Charles Thomas Bruce was the eldest son of the late Hon. Thomas Charles Bruce, M.P. attended the School as a member of Homeboarders House from June 1876 to March 1880. He was a nephew of Lady Augusta Stanley, and lived at the Deanery. He was attached to Sir Henry Drummond Wolff’s mission to Constantinople and Egypt, 1885-6. On his return he married Edith Mary Parker in 1897 and they had a child together around 10 months after their wedding. Sadly Edith died in 1912 and Bruce married for a second time in 1914 to Gwendolen Mary Speir. In the war he commanded a field hospital in Flanders, where he contracted the enteric fever which killed him.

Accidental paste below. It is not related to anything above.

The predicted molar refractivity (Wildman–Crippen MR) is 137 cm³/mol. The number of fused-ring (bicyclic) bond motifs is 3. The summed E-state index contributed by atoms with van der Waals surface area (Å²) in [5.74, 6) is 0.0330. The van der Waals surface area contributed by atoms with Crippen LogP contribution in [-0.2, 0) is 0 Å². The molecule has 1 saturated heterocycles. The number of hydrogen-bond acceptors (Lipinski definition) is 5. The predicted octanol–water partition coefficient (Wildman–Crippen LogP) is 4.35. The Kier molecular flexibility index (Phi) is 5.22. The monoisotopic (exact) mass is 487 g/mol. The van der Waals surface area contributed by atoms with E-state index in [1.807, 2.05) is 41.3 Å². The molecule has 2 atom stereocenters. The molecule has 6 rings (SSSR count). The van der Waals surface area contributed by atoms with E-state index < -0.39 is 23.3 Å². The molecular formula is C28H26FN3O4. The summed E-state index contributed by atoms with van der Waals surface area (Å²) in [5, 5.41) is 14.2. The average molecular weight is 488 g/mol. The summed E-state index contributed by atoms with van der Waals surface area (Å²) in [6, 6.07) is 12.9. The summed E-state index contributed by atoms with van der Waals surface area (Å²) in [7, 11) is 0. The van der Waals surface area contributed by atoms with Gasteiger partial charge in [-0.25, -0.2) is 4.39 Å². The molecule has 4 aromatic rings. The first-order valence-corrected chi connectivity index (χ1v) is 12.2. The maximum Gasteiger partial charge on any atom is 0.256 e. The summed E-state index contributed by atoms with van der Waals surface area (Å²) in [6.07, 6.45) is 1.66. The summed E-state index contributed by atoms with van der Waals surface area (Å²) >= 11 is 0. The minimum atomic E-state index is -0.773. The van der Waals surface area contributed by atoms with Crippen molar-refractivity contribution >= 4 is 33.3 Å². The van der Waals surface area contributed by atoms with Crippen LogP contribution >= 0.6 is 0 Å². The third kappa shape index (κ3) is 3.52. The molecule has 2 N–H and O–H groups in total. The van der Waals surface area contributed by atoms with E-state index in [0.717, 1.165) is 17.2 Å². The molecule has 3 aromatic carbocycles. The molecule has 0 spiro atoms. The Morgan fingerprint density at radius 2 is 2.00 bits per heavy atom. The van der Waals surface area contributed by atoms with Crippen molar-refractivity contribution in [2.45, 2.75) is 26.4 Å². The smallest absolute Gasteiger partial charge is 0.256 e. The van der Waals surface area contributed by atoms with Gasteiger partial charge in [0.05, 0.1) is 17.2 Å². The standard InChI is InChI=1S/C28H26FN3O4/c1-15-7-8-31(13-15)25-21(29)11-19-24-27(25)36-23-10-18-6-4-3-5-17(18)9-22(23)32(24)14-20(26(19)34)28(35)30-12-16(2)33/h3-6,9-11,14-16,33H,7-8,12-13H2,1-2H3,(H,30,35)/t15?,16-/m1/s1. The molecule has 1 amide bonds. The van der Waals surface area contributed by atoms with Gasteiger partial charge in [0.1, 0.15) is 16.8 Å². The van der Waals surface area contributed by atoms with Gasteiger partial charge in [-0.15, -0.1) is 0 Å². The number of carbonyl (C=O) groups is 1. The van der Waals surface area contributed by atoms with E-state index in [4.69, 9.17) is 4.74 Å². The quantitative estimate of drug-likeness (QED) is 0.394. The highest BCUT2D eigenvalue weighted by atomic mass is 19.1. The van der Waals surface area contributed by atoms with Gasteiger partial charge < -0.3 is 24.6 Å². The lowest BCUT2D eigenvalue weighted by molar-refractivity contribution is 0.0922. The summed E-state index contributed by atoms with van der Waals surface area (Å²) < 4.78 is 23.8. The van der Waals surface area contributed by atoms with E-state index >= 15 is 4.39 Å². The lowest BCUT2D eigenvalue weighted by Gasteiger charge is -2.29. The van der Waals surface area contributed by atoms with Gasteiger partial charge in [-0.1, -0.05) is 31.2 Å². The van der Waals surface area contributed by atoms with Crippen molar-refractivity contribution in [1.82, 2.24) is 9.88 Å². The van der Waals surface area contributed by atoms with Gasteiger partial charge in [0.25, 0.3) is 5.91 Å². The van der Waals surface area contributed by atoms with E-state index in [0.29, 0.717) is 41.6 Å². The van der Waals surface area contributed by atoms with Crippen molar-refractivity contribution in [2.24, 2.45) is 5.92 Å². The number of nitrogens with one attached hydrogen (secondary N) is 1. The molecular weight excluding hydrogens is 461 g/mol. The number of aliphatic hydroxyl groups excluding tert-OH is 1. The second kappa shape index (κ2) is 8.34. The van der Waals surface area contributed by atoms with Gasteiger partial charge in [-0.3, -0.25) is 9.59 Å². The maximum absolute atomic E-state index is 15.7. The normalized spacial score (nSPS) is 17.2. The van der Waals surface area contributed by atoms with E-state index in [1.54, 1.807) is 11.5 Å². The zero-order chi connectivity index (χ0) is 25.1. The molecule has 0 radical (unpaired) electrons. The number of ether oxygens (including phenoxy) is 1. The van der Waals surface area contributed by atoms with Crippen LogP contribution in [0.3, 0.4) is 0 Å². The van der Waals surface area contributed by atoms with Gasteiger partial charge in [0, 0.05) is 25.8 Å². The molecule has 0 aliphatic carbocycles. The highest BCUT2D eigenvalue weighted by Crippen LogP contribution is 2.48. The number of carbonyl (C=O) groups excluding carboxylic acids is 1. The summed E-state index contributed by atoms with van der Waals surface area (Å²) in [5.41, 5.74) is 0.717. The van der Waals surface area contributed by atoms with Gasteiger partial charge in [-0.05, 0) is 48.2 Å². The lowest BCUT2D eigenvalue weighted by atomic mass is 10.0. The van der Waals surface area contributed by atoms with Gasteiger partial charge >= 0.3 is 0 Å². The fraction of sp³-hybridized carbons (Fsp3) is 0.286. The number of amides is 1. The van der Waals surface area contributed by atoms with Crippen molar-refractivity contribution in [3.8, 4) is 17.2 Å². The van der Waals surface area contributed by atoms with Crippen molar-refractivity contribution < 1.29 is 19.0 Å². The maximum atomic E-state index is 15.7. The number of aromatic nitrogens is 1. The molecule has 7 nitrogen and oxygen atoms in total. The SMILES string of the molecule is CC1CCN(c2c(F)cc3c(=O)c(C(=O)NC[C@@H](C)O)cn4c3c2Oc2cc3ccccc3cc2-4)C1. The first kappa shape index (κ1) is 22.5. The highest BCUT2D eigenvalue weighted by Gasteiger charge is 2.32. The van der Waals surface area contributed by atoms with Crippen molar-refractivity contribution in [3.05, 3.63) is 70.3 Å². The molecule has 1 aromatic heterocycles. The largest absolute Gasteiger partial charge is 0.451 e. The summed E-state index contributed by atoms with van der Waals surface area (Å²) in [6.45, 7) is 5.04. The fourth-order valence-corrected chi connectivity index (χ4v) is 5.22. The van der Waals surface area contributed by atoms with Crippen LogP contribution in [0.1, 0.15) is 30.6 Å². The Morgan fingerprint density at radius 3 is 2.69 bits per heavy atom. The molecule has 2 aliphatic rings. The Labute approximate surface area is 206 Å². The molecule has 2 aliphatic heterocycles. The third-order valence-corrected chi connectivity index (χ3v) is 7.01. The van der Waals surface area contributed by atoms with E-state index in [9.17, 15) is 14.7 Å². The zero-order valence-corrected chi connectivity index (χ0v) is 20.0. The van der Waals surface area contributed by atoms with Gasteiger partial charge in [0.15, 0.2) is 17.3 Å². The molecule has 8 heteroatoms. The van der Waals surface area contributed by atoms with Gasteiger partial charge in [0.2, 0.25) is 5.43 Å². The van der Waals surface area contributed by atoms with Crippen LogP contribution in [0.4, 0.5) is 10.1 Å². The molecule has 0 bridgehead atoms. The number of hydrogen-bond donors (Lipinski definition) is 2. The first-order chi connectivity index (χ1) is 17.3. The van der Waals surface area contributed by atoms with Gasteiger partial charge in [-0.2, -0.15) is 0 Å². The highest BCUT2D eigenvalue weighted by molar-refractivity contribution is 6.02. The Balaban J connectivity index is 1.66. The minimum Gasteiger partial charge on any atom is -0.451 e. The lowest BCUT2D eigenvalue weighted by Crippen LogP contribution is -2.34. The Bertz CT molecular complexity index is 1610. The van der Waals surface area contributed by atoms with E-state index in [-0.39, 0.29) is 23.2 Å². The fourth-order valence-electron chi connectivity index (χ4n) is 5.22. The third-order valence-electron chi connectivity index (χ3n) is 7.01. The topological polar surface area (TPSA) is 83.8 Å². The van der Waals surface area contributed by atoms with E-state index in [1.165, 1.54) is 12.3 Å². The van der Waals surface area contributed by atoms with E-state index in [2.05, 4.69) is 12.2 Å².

Enteric fever is now more commonly known as typhoid and still kills hundreds of thousands of people worldwide each year. Work began to develop a vaccine against the disease in the 19th Century. A British bacteriologist Almroth Edward Wright created an effective vaccine which was first used successfully in the Boer War in the 1890s. On the outbreak of the First World War, Wright convinced the army to produce 10 million vaccines for troops sent to the Western Front, undoubtedly saving hundreds of thousands of lives. The British Army was the only combatant at the outbreak of the war to have its troops fully immunized against the bacterium. For the first time, their casualties due to combat exceeded those from disease. Unfortunately Bruce, as the commander of field hospital rather than a soldier, must have not received the vaccine.